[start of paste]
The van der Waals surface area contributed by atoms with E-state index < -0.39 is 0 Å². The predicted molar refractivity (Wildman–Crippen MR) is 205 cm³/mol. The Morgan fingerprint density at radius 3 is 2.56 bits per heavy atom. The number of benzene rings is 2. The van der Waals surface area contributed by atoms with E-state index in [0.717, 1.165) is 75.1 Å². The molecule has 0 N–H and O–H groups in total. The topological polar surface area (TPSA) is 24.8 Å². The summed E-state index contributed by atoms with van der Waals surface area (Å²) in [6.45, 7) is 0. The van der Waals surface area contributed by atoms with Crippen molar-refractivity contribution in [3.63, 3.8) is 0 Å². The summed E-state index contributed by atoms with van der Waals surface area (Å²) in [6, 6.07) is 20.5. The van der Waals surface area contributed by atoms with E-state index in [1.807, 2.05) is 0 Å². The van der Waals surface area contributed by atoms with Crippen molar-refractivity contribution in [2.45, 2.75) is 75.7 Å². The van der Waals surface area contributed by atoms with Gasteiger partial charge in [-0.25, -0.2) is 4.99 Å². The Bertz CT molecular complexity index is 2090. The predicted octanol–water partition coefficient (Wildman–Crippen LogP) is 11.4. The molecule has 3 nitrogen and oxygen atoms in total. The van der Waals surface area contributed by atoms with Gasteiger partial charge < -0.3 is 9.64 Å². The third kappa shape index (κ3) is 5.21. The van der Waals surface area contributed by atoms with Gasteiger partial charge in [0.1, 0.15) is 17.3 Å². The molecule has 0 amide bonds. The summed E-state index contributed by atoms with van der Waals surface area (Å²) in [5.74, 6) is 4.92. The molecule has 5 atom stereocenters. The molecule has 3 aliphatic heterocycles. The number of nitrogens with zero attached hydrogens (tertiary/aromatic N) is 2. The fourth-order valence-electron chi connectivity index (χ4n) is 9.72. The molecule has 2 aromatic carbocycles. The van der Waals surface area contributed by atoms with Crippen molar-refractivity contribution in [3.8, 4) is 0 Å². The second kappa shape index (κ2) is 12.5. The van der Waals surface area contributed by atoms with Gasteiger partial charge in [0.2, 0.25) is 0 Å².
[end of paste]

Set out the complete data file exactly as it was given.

The van der Waals surface area contributed by atoms with E-state index < -0.39 is 0 Å². The predicted molar refractivity (Wildman–Crippen MR) is 205 cm³/mol. The Morgan fingerprint density at radius 3 is 2.56 bits per heavy atom. The number of benzene rings is 2. The van der Waals surface area contributed by atoms with E-state index in [0.717, 1.165) is 75.1 Å². The molecule has 0 N–H and O–H groups in total. The topological polar surface area (TPSA) is 24.8 Å². The summed E-state index contributed by atoms with van der Waals surface area (Å²) in [6.45, 7) is 0. The van der Waals surface area contributed by atoms with Crippen molar-refractivity contribution in [3.63, 3.8) is 0 Å². The summed E-state index contributed by atoms with van der Waals surface area (Å²) in [6, 6.07) is 20.5. The van der Waals surface area contributed by atoms with E-state index in [1.807, 2.05) is 0 Å². The van der Waals surface area contributed by atoms with Crippen molar-refractivity contribution in [2.45, 2.75) is 75.7 Å². The van der Waals surface area contributed by atoms with Gasteiger partial charge in [-0.25, -0.2) is 4.99 Å². The Bertz CT molecular complexity index is 2090. The predicted octanol–water partition coefficient (Wildman–Crippen LogP) is 11.4. The molecule has 3 nitrogen and oxygen atoms in total. The van der Waals surface area contributed by atoms with Gasteiger partial charge < -0.3 is 9.64 Å². The third kappa shape index (κ3) is 5.21. The van der Waals surface area contributed by atoms with Gasteiger partial charge in [0.1, 0.15) is 17.3 Å². The molecule has 0 amide bonds. The summed E-state index contributed by atoms with van der Waals surface area (Å²) in [5.74, 6) is 4.92. The molecule has 5 atom stereocenters. The molecule has 3 aliphatic heterocycles. The number of nitrogens with zero attached hydrogens (tertiary/aromatic N) is 2. The fourth-order valence-electron chi connectivity index (χ4n) is 9.72. The molecule has 2 aromatic carbocycles. The van der Waals surface area contributed by atoms with Crippen molar-refractivity contribution in [3.8, 4) is 0 Å². The second kappa shape index (κ2) is 12.5. The van der Waals surface area contributed by atoms with Gasteiger partial charge in [0.2, 0.25) is 0 Å².